Homemade Sauerkraut Recipe – Delve Into Fermentation 5

Sauerkraut is one of the easiest ferments to get started with, and the results are delicious and packed with boatloads of health benefits. Plus, this sauerkraut recipe is far superior in taste to store bought brands.

My cabbage is ready for picking and I’m gearing up for my first batch now — and you can join me!

Basic Principles of Lacto-Fermentation

If you’re new to fermenting, it’s all about the lactic acid. Lactic acid is a natural preservative that keeps food from spoiling. It’s the byproduct of naturally occurring bacteria (called Lactobacillus, or “the good guys” as I call them) which consume the starches and sugars in fruits and vegetables.

Not only does lactic acid preserve food, it’s also known to help promote the growth of healthy gut flora throughout the intestine. Food that has been lacto-fermented is easier to digest and has increased levels of vitamins and beneficial enzymes.

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It also includes antibiotic and anticarcinogenic substances. (Source: Nourishing Traditions by Sally Fallon)

Best Practices


Lacto-fermentation needs an anaerobic (or oxygen-free) environment in order to thrive and ferments best at 60-70 degrees F.

Because we’re trying to grow GOOD bacteria and eliminate BAD bacteria, it’s important to start your sauerkraut with the highest quality cabbage possible.

If you can grow your own that’s always best, but other options are the farmers market, or organic varieties from your local grocery store (the fresher your cabbage, the more crisp your final results will be).

Give your heads of cabbage a thorough rinse, but don’t sterilize them.

For this homemade sauerkraut recipe, you’ll wash and cut up the veggies, mix them with salt, and pound them to release their juices.

The salt inhibits the growth of bad bacteria until enough lactic-acid is produced to naturally preserve the food.

Some people like to include whey when fermenting (and it’s recommended when fermenting fruit) as it can offer more consistent results. Whey also allows you to use less salt because it’s rich in lactic acid and lactic-acid-producing bacteria. You can, however, make this recipe without it.

Once fermentation has taken place, it’s halted by storing the ferment in cold storage or the refrigerator at an ideal temperature of 40 degrees F.

Fermentation Supplies

You can use good old mason jars paired with these glass fermentation weights and these silicone fermentation lids. I find using these inexpensive products drastically improves the likelihood  of a successful batch.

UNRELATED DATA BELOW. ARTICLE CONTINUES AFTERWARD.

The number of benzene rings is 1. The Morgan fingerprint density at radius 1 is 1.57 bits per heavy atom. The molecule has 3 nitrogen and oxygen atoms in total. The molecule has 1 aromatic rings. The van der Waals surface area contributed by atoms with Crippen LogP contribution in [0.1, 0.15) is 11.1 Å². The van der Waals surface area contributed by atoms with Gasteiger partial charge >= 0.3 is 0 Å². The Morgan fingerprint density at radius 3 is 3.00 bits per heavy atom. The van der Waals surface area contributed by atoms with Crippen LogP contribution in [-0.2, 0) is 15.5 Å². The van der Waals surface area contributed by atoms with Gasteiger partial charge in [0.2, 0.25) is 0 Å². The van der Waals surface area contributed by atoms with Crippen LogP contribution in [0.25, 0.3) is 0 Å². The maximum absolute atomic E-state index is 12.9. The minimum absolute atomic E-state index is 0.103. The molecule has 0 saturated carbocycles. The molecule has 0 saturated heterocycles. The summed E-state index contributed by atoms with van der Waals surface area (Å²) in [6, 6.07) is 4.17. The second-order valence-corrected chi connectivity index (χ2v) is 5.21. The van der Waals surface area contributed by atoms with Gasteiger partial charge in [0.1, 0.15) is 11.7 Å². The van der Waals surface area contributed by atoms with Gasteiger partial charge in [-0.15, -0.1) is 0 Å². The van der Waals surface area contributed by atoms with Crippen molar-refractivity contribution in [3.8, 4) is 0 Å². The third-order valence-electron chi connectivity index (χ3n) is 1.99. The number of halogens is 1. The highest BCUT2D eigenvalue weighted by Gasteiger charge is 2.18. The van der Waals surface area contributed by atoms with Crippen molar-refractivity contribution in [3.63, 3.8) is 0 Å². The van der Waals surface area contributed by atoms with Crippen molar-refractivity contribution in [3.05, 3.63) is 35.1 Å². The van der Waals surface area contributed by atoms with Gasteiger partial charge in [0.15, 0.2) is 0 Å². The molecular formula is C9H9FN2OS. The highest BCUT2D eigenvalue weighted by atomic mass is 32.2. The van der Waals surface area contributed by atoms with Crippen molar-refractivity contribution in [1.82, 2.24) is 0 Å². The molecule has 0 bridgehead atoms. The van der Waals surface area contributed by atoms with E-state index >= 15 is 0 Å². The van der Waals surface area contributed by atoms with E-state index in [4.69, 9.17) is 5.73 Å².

Furthermore, using a high quality salt, such as pink himalayan or celtic sea salt will improve the mineral content of your batch. I also find the flavor to be better than plain table salt.

If you’re lucky enough to own a fermentation crock, this homemade sauerkraut recipe will work nicely in that as well.

Additional Tips

  • When making homemade sauerkraut (or any ferment) be sure all equipment and supplies are extremely clean. Sterilization with bleach isn’t recommended; a good cleaning with hot soapy water and a thorough rinse to remove all soap residue is.
  • Whenever I finish a batch of sauerkraut, I save the brine in the refrigerator to use in my next batch. This gives your sauerkraut a head start on fermentation because there are already boatloads of lactobacilli in the brine.
  • Use the freshest cabbage you can get your hands on. The fresher your veggies, the more crisp your final results will be.
  • If you don’t have any fermenting weights, you can save an outer leaf of the cabbage and use that as a weight. Be sure it stays completely submerged during the fermentation period. Once fermentation is complete, you can remove the leaf and move jar to cold storage.
  • Keep a close eye on the temperature where your sauerkraut is fermenting. If it gets too hot, it will ferment too quickly, resulting in a mushy final product. If the temperature is too cold, it may take weeks on end before it’s ready for cold storage.

  • Set your fermenting vessel on a plate or tray. Sometimes, as fermentation occurs, bubbles will cause the brine to spill out over the top of the jar. This makes a big mess unless you’re prepared for it.